Chatham Counties with the additional missions of keeping parties close to the British army and removing 
the stores at Colonel Ramsey's Mill on Deep River to the east across the Haw River.  It is possible that 
de Malmedy's partisans got over the Deep River before it rose and took a blocking position on the south 
bank of the river at Ramsey's Ford.  As Cornwallis withdrew down the west bank of the Cape Fear River, 
it was possible that the Marquis de Malmedy's numerous companies rendezvoused to the south of the Upper 
Little River, perhaps on Barbeque Creek, before moving down to Cross Creek. 

	On Thursday, 29 March, the British army marched 18 miles to Lower Little River, probably encamping 
at Archibald McNeill's Plantation on the south side of the river on modern McCormick Road.  From Buie's 
Plantation on Upper Little River, Cornwallis most likely followed McArthur and Leaflet Church Roads along 
the northern bank of the river, thence southwest over the river and down Nursery Road to the junction 
with Ray Road.  Ray Road was followed to the southeast across Lower Little River to a junction with 
McCormick Road.  Here camp was made.  The von Bose Journal says "Niel's Plantation."  The Scottish 
Journal is probably closer with the spelling of the gentleman's name with the entry, "Lower Little 
River - Mackneil's Plantation… 18 miles."  

	On Friday, 30 March, Cornwallis marched almost due south on what must have been essentially McCormick 
Road and Ramsey Street to the campsite in downtown Fayetteville, between Blount and Cross Creeks.  The 
journals give the distance marched as 12 miles.  The politically divided village of Cross Creek was 
thus occupied. 

	What has never been disclosed in standard histories is that Lord Cornwallis's army had a brief 
confrontation with a sizable American force at Cross Creek this Friday afternoon. Elements of Colonel 
James Emmet's Cumberland County militia may have been present, removing public stores, but most of 
the county's militia would have been scattered about the countryside, unable to rendezvous at Cross 
Creek on such short notice.  Undoubtedly, most of this large rebel force must have been the Marquis 
de Malmedy's Partisan Corps that had ridden into Cross Creek ahead of the British.  The von Bose 
Journal states that their red-coated army marched "to Cross Creek, 12 miles, where 500 rebels had 
taken up their position, but who withdrew on our approach, having partly burnt their stores and 
partly carried them off.  The remaining store of provisions was collected together and distributed 
amongst the troops."  Malmedy's partisans undoubtedly carried off much more than public stores, as 
the private property of Cross Creek's sizeable Loyalist population would have been prime pickings. 

	The next day, a Saturday, was spent foraging.  At least one skirmish is said to have occurred 
at Stewart's Creek on modern Morganton Road, with three or four casualties on each side.  The wounded 
Brig General Charles O'Hara is said to have been personally involved in leading the foraging party to 
Stewart's Creek and firing a musket several times, according to the legend.  This is highly unlikely, 
as brigadier generals did not lead small foraging parties.  His heroic action is not mentioned in a 
letter that he wrote a couple of weeks later to the Duke of Grafton.  In fact, O'Hara wrote that the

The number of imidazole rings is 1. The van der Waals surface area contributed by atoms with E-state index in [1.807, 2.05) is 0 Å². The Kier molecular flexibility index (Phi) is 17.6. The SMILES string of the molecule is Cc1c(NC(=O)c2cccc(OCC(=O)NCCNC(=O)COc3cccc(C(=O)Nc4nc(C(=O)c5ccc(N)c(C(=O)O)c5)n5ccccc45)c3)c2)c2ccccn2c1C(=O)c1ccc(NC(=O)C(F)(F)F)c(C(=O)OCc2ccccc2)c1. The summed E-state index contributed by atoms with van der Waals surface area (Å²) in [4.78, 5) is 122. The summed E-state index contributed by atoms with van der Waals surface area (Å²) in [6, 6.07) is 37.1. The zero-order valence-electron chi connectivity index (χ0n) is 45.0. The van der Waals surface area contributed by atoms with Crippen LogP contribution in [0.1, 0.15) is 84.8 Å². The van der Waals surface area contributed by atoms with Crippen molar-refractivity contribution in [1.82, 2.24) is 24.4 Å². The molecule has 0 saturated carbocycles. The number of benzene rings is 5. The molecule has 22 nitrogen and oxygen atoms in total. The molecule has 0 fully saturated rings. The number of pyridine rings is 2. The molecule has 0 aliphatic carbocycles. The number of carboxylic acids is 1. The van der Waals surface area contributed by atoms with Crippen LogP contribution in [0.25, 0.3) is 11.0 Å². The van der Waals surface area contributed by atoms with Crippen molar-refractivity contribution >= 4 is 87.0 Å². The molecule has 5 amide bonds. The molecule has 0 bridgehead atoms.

Americans didn't fire a shot during the entire retreat to Wilmington.  This may have been an exaggeration, 
as it is hard to believe Major de Malmedy's troops would not have attempted to cut off and capture 
British foragers.  Some shots may have been exchanged, but were at such a distance that the good 
general could not hear them. 

	The foraging expeditions around Cross Creek bore little fruit.  Cornwallis wrote a few days latter 
that there was "but little provision & no forage; the army was barefooted & there is the utmost want 
of necessaries of every kind; and I was embarrassed with about 400 sick & wounded.  These considerations 
made me determined to march down to Wilmington." Ever since Major James Craig occupied Wilmington in 
late January, Cornwallis had hoped and expected to open communications with Major Craig via the Cape 
Fear.  But on his arrival at Cross Creek, Cornwallis discovered what Major Craig had learned many weeks 
before; the Cape Fear was a death trap for any boat and crew trying to navigate upstream with messages 
and supplies for the British field army far away in the upcountry.  The narrow river with its high 
wooded banks offered ideal protection for rebel snipers. 

	Banastre Tarleton's Campaigns is critical at this point of Cornwallis's decision to carry on a 
campaign deep into the heart of such a rebellious province as North Carolina without the knowledge 
or ability to open lines-of-communication with friendly forces.  With the British isolated at Cross 
Creek, and Wilmington a ninety mile march away, Tarleton, at least in hindsight, criticized his 
commander once again for making the march to Wilmington instead of taking an overland route to Camden, 
some 120 miles away, thereby reinforcing Lord Rawdon's small garrison.  Although Tarleton was certainly 
strategically correct, Lord Cornwallis was concerned about the short-term welfare of his army of 
"walking wounded" soldiery.  His Lordship must have reasoned that a southwestward march into South 
Carolina over dozens of swampy rivers and branches would have brought only more misery to his sickly,
 barefooted, and starving army.  Such a march could have easily added a couple hundred men to the 
casualty lists, lost by sickness or desertion.  Humanitarian considerations won out over strategic ones.  

	On Sunday 1 April, after a one day's layover at Cross Creek, Lord Cornwallis commenced the second 
phase of his march towards Wilmington.  Both journals indicate that a "Gray's Mill" was the campsite